Truck headlights fall short

truck lights
New study by the Insurance Institute for Highway Safety finds the headlights on most pickup trucks don't do an acceptable job of lighting the roadway for drivers.

(NBC News) New tests from the Insurance Institute for Highway Safety show most popular trucks are falling short on lighting the way for drivers.

“Most of the pickups, including the Ford F-150, which is the most popular pickup in the US, have a poor rating,” says IIHS Senior Research Engineer Matthew Brumbelow.

Out of eleven small and large pick-ups tested, only the Honda Ridgeline earned a “good” rating, and that’s only on vehicles with the most expensive trim levels.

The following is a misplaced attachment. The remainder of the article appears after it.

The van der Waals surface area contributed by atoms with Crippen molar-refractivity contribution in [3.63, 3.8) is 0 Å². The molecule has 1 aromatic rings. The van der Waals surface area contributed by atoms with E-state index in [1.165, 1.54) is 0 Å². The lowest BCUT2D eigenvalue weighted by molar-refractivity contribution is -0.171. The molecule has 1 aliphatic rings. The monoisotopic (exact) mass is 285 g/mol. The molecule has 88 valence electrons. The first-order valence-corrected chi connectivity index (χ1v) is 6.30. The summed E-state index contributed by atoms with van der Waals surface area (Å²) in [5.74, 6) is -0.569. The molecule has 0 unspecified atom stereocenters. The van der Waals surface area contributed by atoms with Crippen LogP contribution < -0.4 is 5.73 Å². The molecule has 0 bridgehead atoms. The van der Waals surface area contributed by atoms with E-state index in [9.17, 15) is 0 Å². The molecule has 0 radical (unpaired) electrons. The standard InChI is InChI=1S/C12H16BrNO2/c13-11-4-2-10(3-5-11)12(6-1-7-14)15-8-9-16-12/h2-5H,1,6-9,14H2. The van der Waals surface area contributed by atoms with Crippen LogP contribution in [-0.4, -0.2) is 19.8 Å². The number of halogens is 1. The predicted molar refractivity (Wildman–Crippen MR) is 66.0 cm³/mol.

All four of the small trucks were rated “poor”, as were three of the large pickups. Two were deemed marginal and one acceptable.

“Almost half of traffic fatalities occur either at night or dawn or dusk and so for the driver to be able to see obstacles, see the environment and make changes or come to a stop the headlights are really the only thing that are going to be able to do that,” Brumbelow points out.

Tests include how far the high and low beams project light on straightaways and curves. Low beams are measured for the amount of glare created for oncoming drivers.

Fourteen of 23 systems rated “poor” for glare.

The poor results prompted the IIHS to include headlight ratings as part of the criteria for its highest “Top Safety Pick” award beginning next year.

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